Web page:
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16 years of anti-VEGF for wet AMD and still seeing well

For 16 years I've been taking injections in my right eye for wet[-AMD. In fact, on June 30, 2006, I had had 3 injections and improved vision to the point my retinal specialist asked me to appear on TV in our metro area with him. I also became a patient-ambassador to tell my story over many areas in the U.S. Though I live with AMD, I'm faithful to do everything my retina specialist tells me. So my vision still amazes me in light of both of my parents having wet AMD in both eyes & dying blind. Further, I shared my story with our sons and other in the genetic line I have. Eternal vigilance is my motto for keeping vision the best it can be. And I still function completely.

  1. Wow!!! Sixteen years. That's really impressive. So glad you wrote in with your story.
    Newly diagnosed people often think that there is no hope. Truth is that the disease seems to effect each of us differently. Positive attitudes like yours and sticking with the care plan make a huge difference. Thanks you for writing.
    Beverly Dame, Advocate

    1. . Thanks for kudos on my sharing. This bulletin board helps in lots of ways. It tends to overcome erroneous information by the actual testimony of those who pos about their experiences. My ongoing counsel is to see a retinal specialist.

  2. Finding someone you trust and listens to you is key. Beverly Dane, Advocate

    1. Finding someone who listens to white haired-partially sighted old women do not matter for much in the public's view. My own geriatric YOUNG Doctor seems to be amazed at too many things I want to ask him. I am not a nut nor a creep..the questions I have are pretty mundane.

    2. it can be difficult to find the right doctor who treats us with respect. My young doctor is both competent and respectful. I feel like an equal partner with him in making health care decisions. Does your doctor answer all your questions? Regards, Sharon Moore patient leader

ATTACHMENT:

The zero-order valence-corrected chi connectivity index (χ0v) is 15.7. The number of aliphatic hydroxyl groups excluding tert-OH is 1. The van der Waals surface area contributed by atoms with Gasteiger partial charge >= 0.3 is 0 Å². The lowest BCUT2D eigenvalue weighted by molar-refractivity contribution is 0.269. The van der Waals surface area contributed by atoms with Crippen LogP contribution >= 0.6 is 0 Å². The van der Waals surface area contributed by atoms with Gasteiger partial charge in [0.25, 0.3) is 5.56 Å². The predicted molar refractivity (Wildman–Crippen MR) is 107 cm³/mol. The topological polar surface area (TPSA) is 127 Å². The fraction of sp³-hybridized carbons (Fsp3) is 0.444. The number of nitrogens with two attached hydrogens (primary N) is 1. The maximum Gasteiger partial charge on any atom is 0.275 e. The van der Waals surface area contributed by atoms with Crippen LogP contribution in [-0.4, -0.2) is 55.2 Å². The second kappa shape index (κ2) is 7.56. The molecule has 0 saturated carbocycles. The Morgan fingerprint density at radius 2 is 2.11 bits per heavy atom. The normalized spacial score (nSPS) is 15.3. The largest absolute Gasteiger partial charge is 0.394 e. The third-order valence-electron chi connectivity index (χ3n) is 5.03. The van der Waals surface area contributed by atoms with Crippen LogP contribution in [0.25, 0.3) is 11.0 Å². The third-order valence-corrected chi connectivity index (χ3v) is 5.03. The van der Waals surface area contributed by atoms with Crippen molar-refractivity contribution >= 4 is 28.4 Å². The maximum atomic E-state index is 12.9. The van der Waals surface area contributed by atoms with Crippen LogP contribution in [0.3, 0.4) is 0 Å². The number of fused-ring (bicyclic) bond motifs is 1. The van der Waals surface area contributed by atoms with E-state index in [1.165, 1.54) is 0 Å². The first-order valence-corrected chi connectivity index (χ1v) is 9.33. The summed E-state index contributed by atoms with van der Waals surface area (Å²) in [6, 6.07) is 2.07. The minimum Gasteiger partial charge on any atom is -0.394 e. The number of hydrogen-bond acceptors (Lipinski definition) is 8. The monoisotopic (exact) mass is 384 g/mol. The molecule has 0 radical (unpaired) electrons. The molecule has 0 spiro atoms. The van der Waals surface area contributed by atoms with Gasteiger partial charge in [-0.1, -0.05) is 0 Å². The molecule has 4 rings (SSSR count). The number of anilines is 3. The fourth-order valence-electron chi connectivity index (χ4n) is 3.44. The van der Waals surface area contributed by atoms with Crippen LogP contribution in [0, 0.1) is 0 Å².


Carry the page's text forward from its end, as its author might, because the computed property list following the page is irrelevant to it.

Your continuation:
3. you certainly have done a service to the greater community by sharing your story and becoming an ambassador for these retinal injections. You mention that eternal vigilance is your motto for keeping your vision the best it can be. I am wondering if there have been any times that you noticed a change in your sight and returned to your specialist early, before your next scheduled appointment. This is something I struggle a bit with, because my sight seems to change each day and I can't keep returning all the time. My macular degeneration is dry, but the principal seems to be the same. Kind regards, Wendy, Patient Leader.

    1. Wendy, I made one or two calls between regular injections to ask my retina specialist a question but never had to go into see him between injections over 16 years. I did write that eternal vigilance is my motto about AMD--whether it's dry or wet. But it's also good to avoid anxiety syndromes, alarmist concerns, etc. And for those of u s who pay excessive focuses on vision day by day, we may notice some change by small degrees. Daily use of the Amsler Grid is good. Significant changes in floaters in number or size would be worth a call in. Any radical things like pain, lightning flashes, etc. are worth a call--or perhaps a visit to your retinal specialist. Avoid people who are cock-sure about cause-and-effect thoughts about their own condition not confirmed by retinal specialists and tests. I was a patient ambassador for a drug company that provides an effective drug to work against wet-AMD. I got training at their special meetings in which many of us were ready to be cock-sure about the cause-and-effect of our AMD [whether dry or wet]. The scientists tend to want more studies that are more than anecdotal. We need to be vigilant but not cock-sure of what scientists don't even know. ~Godwin 9.7.2022.

      1. thank you for taking the time to write this answer. Yes, I agree that one can become obsessive and overly anxious when checking their sight. My Amsler Grid looks just a little bit different each time I look at it depending on the light in the room, the time of day, etc. I did go back when I noticed a change in my left eye, and the doctor was glad I went. But the change she found was in my right eye! So much for my observation skills! Best wishes, Wendy, Patient Leader.

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